Big in Japan: Akira

Being a good three years or so since I last watched Akira it was with fresh eyes that I approached Katsuhiro Otomo’s landmark anime, resulting in a viewing experience which proved familiar but also differed from my former recollections. The film is ostensibly cyberpunk according to its themes and presentation however the main reason I was compelled to include it in my research is down to its setting, scenery and mechanical design.

While the era stylings and cel animation are immediately identifiable it’s a testament to its high production values and meticulous attention to detail that Akira remains visually astounding to this day even by modern standards. Being made before digital animation became common practice makes it all the more impressive; characters and machinery are almost always in motion, brought to life by uncannily fluid animation while the backgrounds are complex and frequently baffling in scale.

Outside the quality of the production though, what really surprised me was how well the design work holds up. Bygone date of World War III aside the movie presents a future that’s remarkable but maintains an odd sense of believability thanks to some of the restraint shown in its concepts. True to cyberpunk’s tendency of presenting familiar real world elements in warped ways there’s something of modern skyscraper design evident in the buildings, the difference arising from their terrifying scale, pan up shots revealing them to effectively block out most of the skyline. Special mention should go to the range of locations presented too with neon glitz and sterile labs juxtaposed against seedy bars and rundown streets. The world portrayed is clearly advanced but suffers from the same problems any major city would today.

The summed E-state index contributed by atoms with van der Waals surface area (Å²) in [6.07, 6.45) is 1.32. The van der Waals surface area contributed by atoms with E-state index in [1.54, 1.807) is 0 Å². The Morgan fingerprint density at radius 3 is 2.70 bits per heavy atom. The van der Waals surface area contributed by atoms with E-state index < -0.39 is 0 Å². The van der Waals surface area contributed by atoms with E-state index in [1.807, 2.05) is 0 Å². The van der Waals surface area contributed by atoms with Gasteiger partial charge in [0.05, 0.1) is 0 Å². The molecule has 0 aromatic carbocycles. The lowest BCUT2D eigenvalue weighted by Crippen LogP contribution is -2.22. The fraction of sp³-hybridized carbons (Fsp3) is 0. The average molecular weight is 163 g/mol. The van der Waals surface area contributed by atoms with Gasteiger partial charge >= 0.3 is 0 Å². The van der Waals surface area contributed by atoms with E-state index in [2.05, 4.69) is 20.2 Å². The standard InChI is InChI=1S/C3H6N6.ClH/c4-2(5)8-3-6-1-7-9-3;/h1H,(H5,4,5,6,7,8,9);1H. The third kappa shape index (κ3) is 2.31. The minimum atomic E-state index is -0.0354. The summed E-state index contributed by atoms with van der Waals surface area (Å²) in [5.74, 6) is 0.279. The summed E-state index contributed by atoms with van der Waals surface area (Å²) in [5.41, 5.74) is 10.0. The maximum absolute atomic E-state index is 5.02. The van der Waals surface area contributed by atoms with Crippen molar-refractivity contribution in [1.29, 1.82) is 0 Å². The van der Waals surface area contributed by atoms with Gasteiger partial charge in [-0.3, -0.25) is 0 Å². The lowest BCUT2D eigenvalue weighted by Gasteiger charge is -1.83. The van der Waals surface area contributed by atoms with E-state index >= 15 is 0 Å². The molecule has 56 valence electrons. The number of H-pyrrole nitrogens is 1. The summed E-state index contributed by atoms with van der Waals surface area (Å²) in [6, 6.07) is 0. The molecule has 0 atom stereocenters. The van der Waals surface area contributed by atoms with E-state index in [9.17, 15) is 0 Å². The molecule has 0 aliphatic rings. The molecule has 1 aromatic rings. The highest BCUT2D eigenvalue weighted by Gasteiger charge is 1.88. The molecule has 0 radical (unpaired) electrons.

The colour palette also caught my eye as being remarkably rich thanks to much of the film being set at night with coloured light sources atmospherically illuminating scenes. Eschewing the uniformly bright colour schemes many would associate with ‘cartoons’ lighting swings between harsh oranges and reds against deep blues, purples and browns for shadowing. In effect it emphasises the film’s dark mood during the opening bike chase while making the neon cityscape and bikes themselves contrastingly pop out within the compositions.

Akira’s unsettlingly gritty sense of realism is not just down to design or colour though. Certainly much of the later content surrounding Tetsuo’s powers steps outside of this considerably but I found much of the background activity a great deal more disturbing than on my previous viewing. Incidental moments of violence don’t pull any punches in what’s shown while the near continuous anti-government rioting (and its merciless suppression) are worrying in their resemblance to real life news footage. It shocks and gives the film an aggressive political undertone while also enforcing the sense of a world extending beyond the main characters, with wider implications to the disasters taking place. The opening and ending scenes of Neo Tokyo’s destruction carry all the more weight thanks to parallels with the Hiroshima and Nagasaki bombings (while uncomfortably calling the recent earthquake and tsunami devastation to mind); the carnage is never mindless or unfeeling as a result. Essentially, by establishing a credible universe the viewer is tricked into caring through comparison with genuine catastrophes.